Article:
Japan hopes to begin giving 1 million doses of booster shots daily to prevent an outbreak of infections triggered from the extremely transmissible Omicron variant, Prime Minister Fumio Kishida told reporters on Monday.
The number of reported cases increased to 100,000 per day in the first instance in a week. Yet, only 4.8 percent of Japan’s 125 million inhabitants had been given a third shot at the time of last Friday’s announcement, according to the government.
Kishida handed out the directions in a conference meeting with the health ministry Shigeyuki Goto and Cabinet ministers involved with coronavirus countermeasures in the Diet building in the early morning of February 7. This is much lower than Britain, France, and Germany, where more than 50 percent of the population have received shots to boost immunity. “By establishing a clear target, the government as a whole will try to get shots to people who want to be vaccinated as quickly as possible,” Kishida said during a parliamentary session.
“The third shots are critical to preventing the development of symptoms and serious sickness against the extremely contagious Omicron variant,” Kishida said, adding that booster shots for institutions and businesses would begin in mid-February. Junya Ogawa of Japan’s main opposition Constitutional Democratic Party said in the Diet that Kishida’s goal to administer 1 million shots each day was “one or two steps behind.” However, Kishida claimed that a period of six months between third and second shots is required.
Before the session, Kishida enjoined health minister Shigeyuki Goto and other cabinet ministers involved in launching vaccination programs carried out by local municipalities, improving the effectiveness of vaccination at work, and promoting vaccines to all workers, including teachers.
“I wanted to reduce my chances of being critically ill. My anxiousness has subsided”, Kosei Inokuma of Ashiya, Hyogo Prefecture, stated a 22-year-old student at a university in the prefecture’s neighbor who has medical conditions that may see him suffer severe symptoms when infected by the virus.
The Osaka site is joining the same venue in Tokyo, which was relaunched last week and has increased the number of immunizations over the previous week to 2,160 shots per day. The number of shots is scheduled to increase to 4,080 on Tuesday and 5,040 on Thursday.
Hideki Matsubara, a 25-year old public employee of Matsudo, Chiba Prefecture, was grateful for the booster shot since his city has yet to get one. “I wanted to get it as soon as possible because my job requires face-to-face encounters with people,” the man told the Tokyo center. He also expressed his desire to book an earlier date, but the slots already had a full schedule.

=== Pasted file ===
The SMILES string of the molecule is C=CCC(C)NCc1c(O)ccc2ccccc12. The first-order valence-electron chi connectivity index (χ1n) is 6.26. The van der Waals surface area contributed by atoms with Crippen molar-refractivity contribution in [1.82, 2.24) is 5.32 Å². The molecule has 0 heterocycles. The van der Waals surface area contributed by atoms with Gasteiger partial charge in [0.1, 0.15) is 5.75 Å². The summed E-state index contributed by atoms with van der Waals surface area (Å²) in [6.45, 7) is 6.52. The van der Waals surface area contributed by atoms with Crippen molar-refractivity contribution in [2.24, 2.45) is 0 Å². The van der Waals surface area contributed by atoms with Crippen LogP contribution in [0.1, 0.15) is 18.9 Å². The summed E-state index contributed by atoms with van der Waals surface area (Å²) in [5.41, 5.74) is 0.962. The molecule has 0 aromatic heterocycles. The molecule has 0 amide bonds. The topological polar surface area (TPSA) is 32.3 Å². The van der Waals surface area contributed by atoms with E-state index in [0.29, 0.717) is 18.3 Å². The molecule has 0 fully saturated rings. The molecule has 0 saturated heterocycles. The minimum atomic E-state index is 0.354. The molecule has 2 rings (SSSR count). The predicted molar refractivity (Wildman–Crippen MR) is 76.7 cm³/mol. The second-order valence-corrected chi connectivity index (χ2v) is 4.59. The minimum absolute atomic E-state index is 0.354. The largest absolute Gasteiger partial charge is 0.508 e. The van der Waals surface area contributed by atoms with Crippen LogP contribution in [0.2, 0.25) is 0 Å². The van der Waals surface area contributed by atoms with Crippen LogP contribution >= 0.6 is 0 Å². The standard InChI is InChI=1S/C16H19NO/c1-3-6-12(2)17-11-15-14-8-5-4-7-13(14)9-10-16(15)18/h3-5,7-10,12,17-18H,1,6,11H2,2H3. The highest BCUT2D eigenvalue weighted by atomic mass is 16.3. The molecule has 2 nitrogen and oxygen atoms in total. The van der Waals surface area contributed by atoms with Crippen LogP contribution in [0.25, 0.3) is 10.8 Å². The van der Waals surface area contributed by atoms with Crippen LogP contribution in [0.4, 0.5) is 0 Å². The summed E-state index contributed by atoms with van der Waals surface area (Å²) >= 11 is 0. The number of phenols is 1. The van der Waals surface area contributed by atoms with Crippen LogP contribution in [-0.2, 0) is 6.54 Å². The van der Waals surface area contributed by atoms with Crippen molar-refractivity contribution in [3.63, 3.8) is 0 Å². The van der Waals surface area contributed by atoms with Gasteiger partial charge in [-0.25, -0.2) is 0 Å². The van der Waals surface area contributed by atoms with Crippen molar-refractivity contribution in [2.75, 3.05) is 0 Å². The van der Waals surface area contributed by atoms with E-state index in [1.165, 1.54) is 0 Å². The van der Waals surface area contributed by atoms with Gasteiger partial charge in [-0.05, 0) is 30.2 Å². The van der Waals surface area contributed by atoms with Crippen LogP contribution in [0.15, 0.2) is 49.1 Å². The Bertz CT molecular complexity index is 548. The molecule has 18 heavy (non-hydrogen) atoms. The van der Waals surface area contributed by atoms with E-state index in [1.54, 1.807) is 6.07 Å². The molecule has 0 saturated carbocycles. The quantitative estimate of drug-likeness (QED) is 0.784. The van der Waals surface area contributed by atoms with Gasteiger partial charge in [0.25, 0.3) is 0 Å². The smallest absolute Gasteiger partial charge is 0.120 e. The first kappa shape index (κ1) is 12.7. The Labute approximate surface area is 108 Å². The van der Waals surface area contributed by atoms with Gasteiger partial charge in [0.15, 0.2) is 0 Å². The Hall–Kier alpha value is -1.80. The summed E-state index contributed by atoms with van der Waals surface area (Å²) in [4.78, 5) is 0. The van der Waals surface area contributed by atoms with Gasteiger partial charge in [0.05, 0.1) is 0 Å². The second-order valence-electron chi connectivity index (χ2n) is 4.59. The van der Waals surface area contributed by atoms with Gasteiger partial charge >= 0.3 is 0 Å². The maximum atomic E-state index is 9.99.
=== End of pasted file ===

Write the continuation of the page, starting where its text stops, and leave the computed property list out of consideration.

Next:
The SDF has opened centers in both cities, following a decision last year. This came amid complaints that the government has not been quick to provide booster shots.The stores are providing the vaccine developed in the U.S. by U.S. pharmaceutical company Moderna Inc through July 31 to those 18 or older who have received their second dose at least six months before the date of their first shot. The Osaka venue initially provides the facility with 960 shots per day, but Kishida announced on Monday that he would raise the capacity to 2500 shots per day starting around February 14.
The Defense Ministry said it is looking at several buildings in Western Japan city to increase the capabilities of Osaka center since the existing building can accommodate just 960 people. “We will take an extra cautious approach with respect to preventive measures at the site in proceeding (with the booster program) so that cluster cases will never happen,” said Lt. Col. Masaaki Tanichi, 42, who is the head of vaccines for Osaka, Osaka center. Kishida has been faced with numerous requests to expand capacities at the Tokyo center, which offered 10,000 shots per day in the last year.
Slots until Sunday, April 28 in the Tokyo center, and beginning of the week, Osaka. Osaka sites are full, according to the ministry. Kishida also stated that the government is looking for a quick decision on making an oral COVID medication made in Japan available.
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